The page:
After the war, many of the Buffalo soldiers left the army while others remained. Those who remained carried on the tradition of the Buffalo soldiers as a fighting unit and it allowed Black soldiers to gradually blend into the military. The Reorganization Act established Black contingents and also greatly assisted the reorganization of the armed forces allowing Blacks to enlist in the regular army. From 1869 to the turn of the century, the army had established several all-Black units and as the country expanded west, Buffalo soldiers were an integral fighting force during the Indian Wars (1870-1891), the Spanish-American War (1898), the Philippines War (1899-1901) and General Pershing’s expedition into Mexico (1916). Black sailors were also referred to as Buffalo soldiers.
Though they displayed unquestioned loyalty and unbridled patriotism, coupled with a fierce fighting spirit, the Buffalo soldiers were treated as second-class citizens, in and out of the military. The indignities they suffered ran the gamut from housing conditions, un-equal pay, length of enlistment, quality of weapons to medical services, promotional opportunities and wearing apparel; and they endured these conditions continued throughout each military and non-military engagement of the Buffalo soldiers from the Civil War up to and including the Korean War 1952. The latter was shortly after President Harry Truman issued Executive Order 9981 outlawing racial discrimination in the Armed Forces.
As the society progressed industrially and technologically, racial conditions seem to lag behind. There were tepid instances of individual advancements but overall the Buffalo soldiers’ lot in the military appeared to be an immovable bastion of discrimination, segregation and racism. Notwithstanding, some of the worst treatment came from within the military community and as expressed by many Blacks, they were always fighting two wars: one for the military and one against the military.
During the Indian Wars, the Native Americans were often stunned because, to them, the Buffalo soldiers, like them, were mistreated by the White man; yet they were fighting on the White man’s side against them (the Indians). (It was briefly mentioned in the movie “Buck and the Preacher.” The Indians admonished the Blacks that they would not fight for them since they fought one the White man’s side against the Indians). It seemed tragedy to have one oppressed people killing another in the name and for the benefit of their mutual oppressor. Though the equation of a shared oppressor was never foremost in the minds of the Buffalo soldiers. As a result the relationship between Black and Native Americans had been mostly problematic and some of the Indians regarded the Buffalo soldiers as “black white men.”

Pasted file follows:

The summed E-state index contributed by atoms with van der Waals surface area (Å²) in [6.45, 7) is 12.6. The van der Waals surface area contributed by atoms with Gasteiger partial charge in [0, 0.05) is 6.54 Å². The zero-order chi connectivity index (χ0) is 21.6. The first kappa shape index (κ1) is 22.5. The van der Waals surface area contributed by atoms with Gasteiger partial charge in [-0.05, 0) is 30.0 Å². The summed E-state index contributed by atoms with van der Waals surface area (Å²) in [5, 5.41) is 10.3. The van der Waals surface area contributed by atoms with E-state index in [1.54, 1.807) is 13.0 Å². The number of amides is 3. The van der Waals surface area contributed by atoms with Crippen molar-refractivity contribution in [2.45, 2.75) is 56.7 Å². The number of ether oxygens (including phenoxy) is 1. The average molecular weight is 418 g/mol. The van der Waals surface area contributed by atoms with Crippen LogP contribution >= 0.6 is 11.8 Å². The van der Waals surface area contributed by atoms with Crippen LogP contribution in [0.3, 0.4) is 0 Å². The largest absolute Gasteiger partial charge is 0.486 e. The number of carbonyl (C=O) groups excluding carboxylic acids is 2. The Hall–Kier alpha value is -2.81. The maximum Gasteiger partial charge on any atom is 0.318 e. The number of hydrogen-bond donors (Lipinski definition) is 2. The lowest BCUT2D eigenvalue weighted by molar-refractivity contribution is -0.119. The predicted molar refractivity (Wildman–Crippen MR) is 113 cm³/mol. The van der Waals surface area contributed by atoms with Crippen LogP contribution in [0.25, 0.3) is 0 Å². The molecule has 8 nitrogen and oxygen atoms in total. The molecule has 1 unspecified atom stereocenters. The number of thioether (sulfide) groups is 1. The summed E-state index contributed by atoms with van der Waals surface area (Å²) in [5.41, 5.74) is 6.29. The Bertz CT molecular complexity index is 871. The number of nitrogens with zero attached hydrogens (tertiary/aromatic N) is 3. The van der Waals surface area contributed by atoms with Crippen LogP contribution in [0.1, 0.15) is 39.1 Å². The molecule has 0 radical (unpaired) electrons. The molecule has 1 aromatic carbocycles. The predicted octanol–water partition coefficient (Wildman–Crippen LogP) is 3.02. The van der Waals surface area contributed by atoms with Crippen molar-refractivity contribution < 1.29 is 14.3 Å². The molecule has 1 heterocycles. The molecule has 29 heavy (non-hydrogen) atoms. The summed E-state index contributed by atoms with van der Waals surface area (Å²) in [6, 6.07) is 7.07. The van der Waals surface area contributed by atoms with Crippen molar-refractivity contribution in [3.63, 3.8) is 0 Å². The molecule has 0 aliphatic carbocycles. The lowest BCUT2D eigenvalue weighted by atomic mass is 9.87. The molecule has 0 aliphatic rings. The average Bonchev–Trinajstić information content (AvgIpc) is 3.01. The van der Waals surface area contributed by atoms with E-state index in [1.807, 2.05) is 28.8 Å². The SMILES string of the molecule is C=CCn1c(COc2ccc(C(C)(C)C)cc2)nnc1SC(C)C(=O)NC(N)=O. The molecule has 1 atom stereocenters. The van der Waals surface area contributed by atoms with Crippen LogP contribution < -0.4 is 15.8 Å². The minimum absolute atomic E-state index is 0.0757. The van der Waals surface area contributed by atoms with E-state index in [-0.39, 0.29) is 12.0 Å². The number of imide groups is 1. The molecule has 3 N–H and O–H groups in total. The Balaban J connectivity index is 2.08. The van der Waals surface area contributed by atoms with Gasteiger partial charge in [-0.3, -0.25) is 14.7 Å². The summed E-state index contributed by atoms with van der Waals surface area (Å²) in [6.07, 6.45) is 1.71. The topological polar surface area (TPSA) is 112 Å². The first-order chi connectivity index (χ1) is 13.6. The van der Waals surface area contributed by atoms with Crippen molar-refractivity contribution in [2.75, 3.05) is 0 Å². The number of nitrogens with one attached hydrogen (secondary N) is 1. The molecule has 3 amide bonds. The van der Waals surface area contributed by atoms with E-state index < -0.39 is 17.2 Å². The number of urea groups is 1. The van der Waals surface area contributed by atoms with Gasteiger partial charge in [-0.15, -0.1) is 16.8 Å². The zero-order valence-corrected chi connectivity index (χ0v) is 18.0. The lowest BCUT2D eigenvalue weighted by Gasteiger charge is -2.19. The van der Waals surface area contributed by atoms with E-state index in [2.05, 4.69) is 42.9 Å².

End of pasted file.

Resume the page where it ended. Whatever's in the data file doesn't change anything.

As battle after battle came and went, and war after war was fought, the Black soldiers thought that change they expected would come later rather than sooner–very much later. When Blacks entered West Point Military Academy, they were ostracized by the White cadets throughout their entire duration at the academy; that they graduated and received their commissions did not make any difference. The adversity experienced by the Buffalo soldiers was part of their military experience and after the turn of the century, it grew worse. Racially spawned clashes in the military became prevalent as racial tensions throughout the rest of society reached critical levels. In spite of all those things, Blacks continued to join both the Army and the Navy in significant numbers. They were always ready to give their lives for “their” country and for the freedom of others–freedom that was usually denied to them at “home.”
Much has changed since the original days of the Buffalo Soldiers, including the integration of all military servicemen and women. There has been a slew of Black military officers at all levels of the military including General Colin Powell as the Chairman of the Joint Chiefs of Staff, the top position in the U.S. military. But the story of the Buffalo Soldiers remains one of unsurpassed courage and patriotism, and will be forever a significant part not only of the history of the American military but also the history of America.
Black men and women have fought with distinction in all of this country’s military engagements; some of their most notable contributions and sacrifices came during the Civil War where more than 180,000 Buffalo soldiers wore the Union Army blue. Another 30,000 served in the Navy, and 200,000 served as workers on labor, engineering, hospital and other military support projects. More than 33,000 of these gallant soldiers gave their lives for the sake of freedom and their country.
During Black history month in 2005, the Buffalo soldiers were heralded as heroes of American history who have contributed profoundly to the American way of life. They were made up of former slaves, freemen, freedmen and women.
On September 6, 2005, Officer Mark Matthews, the oldest living Buffalo Soldier, died at the age of 111. He was buried at Arlington National Cemetery.
The Indians believe that the name Buffalo soldiers is synonymous with respect, bravery and valor, and through the years Black soldiers have worn the name with pride.